We present results from N-body simulations of self-interacting dark matter
(SIDM) subhalos, which could host ultra-faint dwarf spheroidal galaxies, inside
a Milky-Way-like main halo. We find that high-concentration subhalos are driven
to gravothermal core collapse, while low-concentration subhalos develop large
(kpc-sized) low-density cores, with both effects depending sensitively on the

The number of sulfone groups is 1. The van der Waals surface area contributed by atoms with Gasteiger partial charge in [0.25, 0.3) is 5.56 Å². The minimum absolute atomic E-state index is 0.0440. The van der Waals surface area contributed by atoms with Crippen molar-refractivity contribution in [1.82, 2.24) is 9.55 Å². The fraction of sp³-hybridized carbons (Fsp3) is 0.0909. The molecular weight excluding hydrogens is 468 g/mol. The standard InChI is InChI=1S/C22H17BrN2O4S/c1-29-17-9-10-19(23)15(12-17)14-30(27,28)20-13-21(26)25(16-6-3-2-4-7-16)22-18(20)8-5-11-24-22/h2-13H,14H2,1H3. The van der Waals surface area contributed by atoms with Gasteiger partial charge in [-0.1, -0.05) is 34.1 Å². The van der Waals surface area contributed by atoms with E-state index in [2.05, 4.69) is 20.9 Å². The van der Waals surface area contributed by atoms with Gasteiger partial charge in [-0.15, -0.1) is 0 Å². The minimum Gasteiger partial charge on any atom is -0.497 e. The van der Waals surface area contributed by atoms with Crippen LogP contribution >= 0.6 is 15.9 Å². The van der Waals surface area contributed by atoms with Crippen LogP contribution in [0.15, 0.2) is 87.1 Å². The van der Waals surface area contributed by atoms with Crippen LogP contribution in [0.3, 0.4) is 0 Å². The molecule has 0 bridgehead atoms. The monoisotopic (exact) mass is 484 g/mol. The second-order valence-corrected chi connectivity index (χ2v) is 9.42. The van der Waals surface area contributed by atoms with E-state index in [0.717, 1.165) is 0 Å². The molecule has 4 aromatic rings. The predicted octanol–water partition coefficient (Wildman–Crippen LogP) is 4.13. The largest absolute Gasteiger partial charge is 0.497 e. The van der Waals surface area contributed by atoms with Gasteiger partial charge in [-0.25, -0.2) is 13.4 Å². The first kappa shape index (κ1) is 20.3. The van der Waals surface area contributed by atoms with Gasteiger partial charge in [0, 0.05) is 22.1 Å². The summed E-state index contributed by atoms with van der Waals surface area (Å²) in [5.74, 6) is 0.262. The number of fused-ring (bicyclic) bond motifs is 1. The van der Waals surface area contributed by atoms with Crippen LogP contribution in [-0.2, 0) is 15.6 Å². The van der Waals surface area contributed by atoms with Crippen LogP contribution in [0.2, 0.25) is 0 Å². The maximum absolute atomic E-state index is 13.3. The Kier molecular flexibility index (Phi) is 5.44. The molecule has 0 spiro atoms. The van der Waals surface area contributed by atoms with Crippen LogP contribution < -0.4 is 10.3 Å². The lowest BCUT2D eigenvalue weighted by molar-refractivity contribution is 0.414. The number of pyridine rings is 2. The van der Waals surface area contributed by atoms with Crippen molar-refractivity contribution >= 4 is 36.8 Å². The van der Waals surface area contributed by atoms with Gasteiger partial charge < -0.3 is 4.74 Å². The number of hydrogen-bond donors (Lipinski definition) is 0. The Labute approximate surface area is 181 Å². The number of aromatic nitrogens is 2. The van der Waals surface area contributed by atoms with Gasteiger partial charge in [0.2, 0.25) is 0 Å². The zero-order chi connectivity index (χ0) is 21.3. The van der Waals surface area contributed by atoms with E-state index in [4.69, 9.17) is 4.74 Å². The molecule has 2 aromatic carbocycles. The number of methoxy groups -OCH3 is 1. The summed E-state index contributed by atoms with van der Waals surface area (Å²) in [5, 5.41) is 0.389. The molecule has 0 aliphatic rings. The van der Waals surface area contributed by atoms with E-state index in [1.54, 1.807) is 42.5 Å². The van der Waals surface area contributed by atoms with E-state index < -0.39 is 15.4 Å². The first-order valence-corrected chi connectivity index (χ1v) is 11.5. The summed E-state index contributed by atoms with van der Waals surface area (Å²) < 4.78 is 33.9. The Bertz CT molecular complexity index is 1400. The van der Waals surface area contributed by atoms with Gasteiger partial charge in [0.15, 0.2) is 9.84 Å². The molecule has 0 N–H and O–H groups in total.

satellite's orbit and the self-interaction cross section over mass $\sigma/m$.
The overall effect for $\sigma/m \gtrsim 3 \ \rm cm^2/g$ is to increase the
range of inner densities, potentially explaining the observed diversity of
Milky Way satellites, which include compact systems like Draco and Segue 1 that
are dense in dark matter, and less dense, diffuse systems like Sextans and
Crater II. We discuss possible ways of distinguishing SIDM models from
collisionless dark matter models using the inferred dark matter densities and
stellar sizes of the dwarf spheroidal galaxies.